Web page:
CHURCHILL – A Review by Cynthia Flores
There have been great documentaries and films about Winston Churchill. What I like about this new film Churchill is that it doesn’t try to be a biopic of the man's entire life, instead, it looks at him a few days before D-Day Normandy landings through to the historic speech he gave to his countrymen right afterwards over the BBC radio broadcast. Prime Minister Winston Churchill (Brian Cox) is exhausted by years of war, and is wrestling with his doubts and fears about the operation being carried off as planned. It’s being led by Dwight D Eisenhower (John Slattery) from the US and British field marshal Bernard Montgomery (Julian Wadham). However, because of the style of beach invasion they were planning for D-Day Churchill was not on board. He had done something like it during the Battle of Gallipoli 30 years before in world war 1, and that campaign had failed miserably leaving thousands upon thousands of men dead on the beach. Churchill felt he had their blood on his hands and did not want a repeat of that kind of defeat again. There is an opening scene on the beach where he is walking along the sand and remembering the cries of the wounded at Gallipoli, and the dead bodies strewn about him turning the sea red with their blood. This opening scene sets the tone for the whole movie. War is not glorified it is endured. Churchill argues with his right hand man 1st Viscount Alan Brooke (Danny Webb) that has fought along Winston on the battlefields of WWI and now fights the political battles with him. Alan and Clementine Churchill (Miranda Richardson) support Winston through his drunken rants and tantrums he throws as his concerns about the invasion are ignored by the other generals. The actor Brian Cox breaths life into this giant of history and makes him human. He breaks your heart as you see this lion of a great man due to age, conceding the charge into battle to the younger men at hand.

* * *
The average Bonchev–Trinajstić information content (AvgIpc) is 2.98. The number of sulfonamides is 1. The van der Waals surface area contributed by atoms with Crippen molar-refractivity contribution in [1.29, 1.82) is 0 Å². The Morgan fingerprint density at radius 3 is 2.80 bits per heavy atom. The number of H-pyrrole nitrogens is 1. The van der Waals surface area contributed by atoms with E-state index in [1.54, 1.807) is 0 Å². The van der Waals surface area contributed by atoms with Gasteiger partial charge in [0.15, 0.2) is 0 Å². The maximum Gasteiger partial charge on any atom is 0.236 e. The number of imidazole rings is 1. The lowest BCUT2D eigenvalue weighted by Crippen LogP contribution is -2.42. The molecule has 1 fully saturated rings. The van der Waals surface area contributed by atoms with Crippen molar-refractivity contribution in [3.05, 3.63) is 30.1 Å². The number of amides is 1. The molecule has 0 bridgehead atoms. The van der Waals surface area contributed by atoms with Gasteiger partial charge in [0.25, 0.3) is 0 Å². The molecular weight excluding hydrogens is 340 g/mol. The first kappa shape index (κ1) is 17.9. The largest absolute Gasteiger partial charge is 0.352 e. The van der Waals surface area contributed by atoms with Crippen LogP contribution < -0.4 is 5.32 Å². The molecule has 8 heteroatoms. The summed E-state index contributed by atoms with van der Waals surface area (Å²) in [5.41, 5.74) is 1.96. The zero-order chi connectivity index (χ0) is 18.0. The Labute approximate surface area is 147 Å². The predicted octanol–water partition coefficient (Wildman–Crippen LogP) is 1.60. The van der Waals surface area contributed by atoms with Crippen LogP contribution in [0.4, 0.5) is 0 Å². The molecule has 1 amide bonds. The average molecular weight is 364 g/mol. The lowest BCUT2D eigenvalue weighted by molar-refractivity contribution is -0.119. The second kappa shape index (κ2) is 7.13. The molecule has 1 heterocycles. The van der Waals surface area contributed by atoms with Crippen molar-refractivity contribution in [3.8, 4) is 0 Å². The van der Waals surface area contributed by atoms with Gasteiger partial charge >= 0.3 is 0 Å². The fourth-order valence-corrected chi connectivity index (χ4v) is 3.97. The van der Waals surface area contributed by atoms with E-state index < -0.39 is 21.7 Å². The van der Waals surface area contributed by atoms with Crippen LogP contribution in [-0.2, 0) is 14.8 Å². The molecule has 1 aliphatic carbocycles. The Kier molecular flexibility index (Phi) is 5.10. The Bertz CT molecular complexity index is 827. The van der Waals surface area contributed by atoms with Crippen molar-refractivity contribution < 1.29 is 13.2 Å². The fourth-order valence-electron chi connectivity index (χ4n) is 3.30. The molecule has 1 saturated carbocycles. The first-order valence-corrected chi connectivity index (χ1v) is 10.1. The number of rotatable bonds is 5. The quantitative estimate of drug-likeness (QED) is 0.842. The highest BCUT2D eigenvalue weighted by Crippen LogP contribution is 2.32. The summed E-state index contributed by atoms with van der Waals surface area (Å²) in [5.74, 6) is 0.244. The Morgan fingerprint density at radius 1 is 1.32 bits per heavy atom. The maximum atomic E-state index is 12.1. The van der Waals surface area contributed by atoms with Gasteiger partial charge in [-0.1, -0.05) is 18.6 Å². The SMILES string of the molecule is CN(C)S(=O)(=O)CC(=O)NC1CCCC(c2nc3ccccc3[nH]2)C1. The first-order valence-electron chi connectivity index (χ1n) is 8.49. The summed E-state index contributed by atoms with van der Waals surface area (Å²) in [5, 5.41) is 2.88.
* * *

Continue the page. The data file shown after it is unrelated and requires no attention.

I also liked that this film shows how hard it was on Clementine to be married to such an important man. How lonely and frustrating it could all be at times. Winston Churchill was a complicated man that was beloved by a grateful nation for seeing them through World War 2. There is a quiet scene in the film where King George VI (James Purefoy) honestly and eloquently let's Winston know that he is too important to lose on the battlefield. That Country and the King would suffer greatly for his loss, so he must instead let the younger men go into battle and he must stay and lead the nation instead.
I loved the contemplative style of this film. Churchill is beautifully shot by David Higgs. The images were respectful to the ravages of war and the story put a spotlight on the burden that the people that have to make the decisions in the war rooms have to live with.
Directed by: Jonathan Teplitzky
Written By: Alex Von Tunselmann
MPAA Rating: PG
Selig Rating: B+
Running Time: 1hr 38min
Starring: Brian Cox, Miranda Richardson, John Slattery, James Purefoy, Julian Wadham, Danny Webb, Richard Durden, Ella Purnell